Silly Emplosions

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This is a new idea of a program language. It is just a idea so it isn't really invented yet. This is a list of the ideas:

  • If you leave a variable for too long without assigning a value, the variable will lose its value.
  • You can return from a function more than once to return multiple values from the function at the same time.
  • Sometimes it skips commands and doesn't do it right the first time so you have to repeat it sometimes.
  • If you try to read a value of a variable that isn't set yet, it will continue until a value is assigned, then it will go back and try again what it was trying to do before.
  • A return statement will not always know where to return to.
  • You can write a program by dragging a stylus across the screen, and if you don't like it, you can try again.
  • The source-code needs to have a .EXE extension to confuse people.
    • Better version of the idea before: the source-codes need to have the same extensions as the executables, to confuse people.
    • Another better version of the idea before: the source-codes need to have the same file names as the executables, and they should be overwritten by the executable files when compiled, to confuse people.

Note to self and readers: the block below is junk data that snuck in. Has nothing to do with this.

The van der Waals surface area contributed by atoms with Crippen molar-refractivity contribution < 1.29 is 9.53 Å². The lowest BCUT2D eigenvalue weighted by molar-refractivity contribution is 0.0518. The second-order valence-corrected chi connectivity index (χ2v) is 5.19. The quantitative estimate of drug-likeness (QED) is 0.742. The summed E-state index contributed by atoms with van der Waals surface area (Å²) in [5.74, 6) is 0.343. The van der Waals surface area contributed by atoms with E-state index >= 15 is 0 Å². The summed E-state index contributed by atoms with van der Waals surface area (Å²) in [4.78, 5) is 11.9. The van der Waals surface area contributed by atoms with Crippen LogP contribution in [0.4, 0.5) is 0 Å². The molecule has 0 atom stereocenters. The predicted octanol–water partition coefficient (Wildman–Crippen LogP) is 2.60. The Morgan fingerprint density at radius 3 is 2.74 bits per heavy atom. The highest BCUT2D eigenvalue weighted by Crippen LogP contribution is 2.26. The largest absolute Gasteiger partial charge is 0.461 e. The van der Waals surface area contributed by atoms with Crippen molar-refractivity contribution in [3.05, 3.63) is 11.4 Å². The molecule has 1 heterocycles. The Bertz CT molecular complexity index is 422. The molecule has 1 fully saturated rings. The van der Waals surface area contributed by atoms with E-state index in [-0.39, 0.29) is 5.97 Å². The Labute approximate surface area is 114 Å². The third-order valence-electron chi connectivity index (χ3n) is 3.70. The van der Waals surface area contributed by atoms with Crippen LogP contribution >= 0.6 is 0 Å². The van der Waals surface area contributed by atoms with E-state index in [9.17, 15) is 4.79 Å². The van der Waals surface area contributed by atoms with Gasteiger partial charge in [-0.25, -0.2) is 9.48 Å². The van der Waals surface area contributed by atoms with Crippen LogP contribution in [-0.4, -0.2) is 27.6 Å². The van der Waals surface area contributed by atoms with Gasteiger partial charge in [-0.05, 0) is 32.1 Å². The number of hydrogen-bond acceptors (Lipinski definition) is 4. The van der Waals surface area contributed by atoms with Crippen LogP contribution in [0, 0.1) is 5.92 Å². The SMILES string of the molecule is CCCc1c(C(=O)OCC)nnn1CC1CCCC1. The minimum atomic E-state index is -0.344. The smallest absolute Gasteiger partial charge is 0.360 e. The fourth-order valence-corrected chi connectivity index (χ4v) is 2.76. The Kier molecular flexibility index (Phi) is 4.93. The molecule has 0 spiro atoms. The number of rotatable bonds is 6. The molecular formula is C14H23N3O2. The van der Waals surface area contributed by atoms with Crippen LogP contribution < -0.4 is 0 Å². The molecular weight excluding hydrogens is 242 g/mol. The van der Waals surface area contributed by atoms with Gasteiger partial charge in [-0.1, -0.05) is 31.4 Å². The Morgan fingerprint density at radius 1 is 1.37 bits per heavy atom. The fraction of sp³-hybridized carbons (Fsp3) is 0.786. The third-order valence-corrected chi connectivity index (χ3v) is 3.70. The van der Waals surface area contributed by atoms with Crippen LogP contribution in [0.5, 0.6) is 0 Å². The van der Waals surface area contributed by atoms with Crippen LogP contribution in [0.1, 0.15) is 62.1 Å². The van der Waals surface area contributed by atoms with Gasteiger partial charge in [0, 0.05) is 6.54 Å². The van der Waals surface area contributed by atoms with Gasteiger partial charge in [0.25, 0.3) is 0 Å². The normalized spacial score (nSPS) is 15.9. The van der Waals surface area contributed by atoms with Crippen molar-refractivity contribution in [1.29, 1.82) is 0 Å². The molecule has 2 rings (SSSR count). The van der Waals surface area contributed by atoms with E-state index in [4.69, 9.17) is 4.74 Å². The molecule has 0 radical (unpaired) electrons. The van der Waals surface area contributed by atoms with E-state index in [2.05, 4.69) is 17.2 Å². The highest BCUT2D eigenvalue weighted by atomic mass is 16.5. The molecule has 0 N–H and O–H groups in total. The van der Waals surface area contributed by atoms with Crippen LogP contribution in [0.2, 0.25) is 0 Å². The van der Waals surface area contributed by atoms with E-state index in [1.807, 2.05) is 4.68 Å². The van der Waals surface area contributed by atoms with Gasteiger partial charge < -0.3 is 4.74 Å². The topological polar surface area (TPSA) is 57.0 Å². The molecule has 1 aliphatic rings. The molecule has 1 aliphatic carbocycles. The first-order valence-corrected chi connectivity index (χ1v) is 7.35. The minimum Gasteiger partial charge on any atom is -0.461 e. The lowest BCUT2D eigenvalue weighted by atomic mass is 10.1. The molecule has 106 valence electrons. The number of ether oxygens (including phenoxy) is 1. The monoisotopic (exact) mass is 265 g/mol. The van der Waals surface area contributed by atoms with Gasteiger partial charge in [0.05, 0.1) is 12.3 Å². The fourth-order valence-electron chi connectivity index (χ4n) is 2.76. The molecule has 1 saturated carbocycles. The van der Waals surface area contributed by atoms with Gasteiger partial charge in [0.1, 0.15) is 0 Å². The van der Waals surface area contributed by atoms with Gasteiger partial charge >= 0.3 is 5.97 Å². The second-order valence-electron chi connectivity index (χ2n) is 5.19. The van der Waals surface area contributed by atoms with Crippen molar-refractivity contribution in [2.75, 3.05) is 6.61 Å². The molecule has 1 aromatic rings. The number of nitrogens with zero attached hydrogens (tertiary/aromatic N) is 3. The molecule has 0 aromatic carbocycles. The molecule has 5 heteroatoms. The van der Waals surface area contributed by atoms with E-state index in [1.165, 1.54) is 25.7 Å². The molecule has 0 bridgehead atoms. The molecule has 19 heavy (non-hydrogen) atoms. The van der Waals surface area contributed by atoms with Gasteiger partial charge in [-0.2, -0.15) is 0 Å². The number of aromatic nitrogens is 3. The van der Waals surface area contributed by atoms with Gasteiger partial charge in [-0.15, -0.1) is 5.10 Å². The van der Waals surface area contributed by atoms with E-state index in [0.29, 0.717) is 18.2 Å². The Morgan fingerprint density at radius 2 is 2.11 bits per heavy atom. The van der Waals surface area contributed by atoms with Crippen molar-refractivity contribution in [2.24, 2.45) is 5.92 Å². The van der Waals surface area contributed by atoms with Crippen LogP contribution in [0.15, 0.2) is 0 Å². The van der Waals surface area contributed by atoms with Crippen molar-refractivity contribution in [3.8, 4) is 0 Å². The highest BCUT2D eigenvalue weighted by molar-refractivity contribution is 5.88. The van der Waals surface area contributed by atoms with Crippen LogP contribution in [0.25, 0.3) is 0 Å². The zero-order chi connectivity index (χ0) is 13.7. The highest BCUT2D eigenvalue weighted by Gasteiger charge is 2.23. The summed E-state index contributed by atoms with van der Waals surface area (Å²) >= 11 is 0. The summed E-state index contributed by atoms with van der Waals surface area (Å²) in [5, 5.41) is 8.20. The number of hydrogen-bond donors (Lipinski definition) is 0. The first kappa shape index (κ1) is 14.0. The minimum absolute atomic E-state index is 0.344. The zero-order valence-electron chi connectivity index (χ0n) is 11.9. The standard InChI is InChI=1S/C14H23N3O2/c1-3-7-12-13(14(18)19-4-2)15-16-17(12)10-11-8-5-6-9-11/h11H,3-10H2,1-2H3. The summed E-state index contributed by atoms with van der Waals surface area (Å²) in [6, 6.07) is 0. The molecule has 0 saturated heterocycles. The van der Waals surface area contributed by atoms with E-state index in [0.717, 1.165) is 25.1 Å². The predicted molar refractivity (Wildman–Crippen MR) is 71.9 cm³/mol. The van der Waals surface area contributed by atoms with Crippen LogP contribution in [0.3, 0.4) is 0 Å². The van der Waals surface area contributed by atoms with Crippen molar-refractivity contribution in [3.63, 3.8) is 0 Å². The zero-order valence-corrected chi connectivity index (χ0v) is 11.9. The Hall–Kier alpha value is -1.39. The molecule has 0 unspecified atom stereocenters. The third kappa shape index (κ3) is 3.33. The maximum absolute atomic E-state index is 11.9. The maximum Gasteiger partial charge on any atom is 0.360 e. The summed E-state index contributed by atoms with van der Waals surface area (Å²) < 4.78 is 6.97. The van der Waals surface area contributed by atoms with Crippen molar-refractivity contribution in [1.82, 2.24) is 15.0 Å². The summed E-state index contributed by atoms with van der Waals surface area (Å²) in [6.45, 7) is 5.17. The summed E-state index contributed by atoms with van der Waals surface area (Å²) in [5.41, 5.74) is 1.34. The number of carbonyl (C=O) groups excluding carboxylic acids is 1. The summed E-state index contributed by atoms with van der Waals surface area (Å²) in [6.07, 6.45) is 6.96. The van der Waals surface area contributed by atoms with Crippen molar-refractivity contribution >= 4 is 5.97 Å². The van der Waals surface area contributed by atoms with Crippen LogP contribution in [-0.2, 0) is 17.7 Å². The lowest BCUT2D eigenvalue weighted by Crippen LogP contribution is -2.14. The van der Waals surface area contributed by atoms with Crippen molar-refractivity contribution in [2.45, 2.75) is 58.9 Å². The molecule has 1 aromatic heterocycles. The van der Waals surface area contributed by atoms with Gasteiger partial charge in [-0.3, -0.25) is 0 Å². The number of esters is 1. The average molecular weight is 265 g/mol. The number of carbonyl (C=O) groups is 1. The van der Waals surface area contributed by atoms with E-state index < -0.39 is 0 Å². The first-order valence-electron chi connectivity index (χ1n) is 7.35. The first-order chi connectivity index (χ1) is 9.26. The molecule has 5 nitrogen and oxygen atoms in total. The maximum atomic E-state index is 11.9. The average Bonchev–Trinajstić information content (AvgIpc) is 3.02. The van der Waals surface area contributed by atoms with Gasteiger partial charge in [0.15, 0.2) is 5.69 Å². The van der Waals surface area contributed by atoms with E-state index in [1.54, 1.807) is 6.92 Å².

• You have to use floating-point calculations for dealing with strings.
  • Large arrays are stored on VHS tapes.
  • The program has to compile itself after it has been compiled with the compiler.
    • Haha, actually, Java already does that :D
  • The program source-code includes control characters like BEL and stuff as parts of variable names.
  • Every variable should be immediately deallocated once the data stored in said variable has been read once.
  • ] closes an (, } closes [ and ) closes {. Strings start with ' and end with ", or they can start with " and end with ' for the interpreter to automatically convert them to leet.
  • Any "if" statement requires at least 14,000 subconditions.
  • Array indices start at 0.5 (as a compromise between starting with 0 and starting with 1)
  • Programs must be saved as .rtf and written in Wingdings. Every name/keyword is exactly 1 character. If you need more variables, make a namespace. (Anything not in Wingdings is considered a comment.)
    • Despite this, the interpreter/compiler only runs on OSes that don't even have Wingdings. So you need two computers to be able to write and run a program.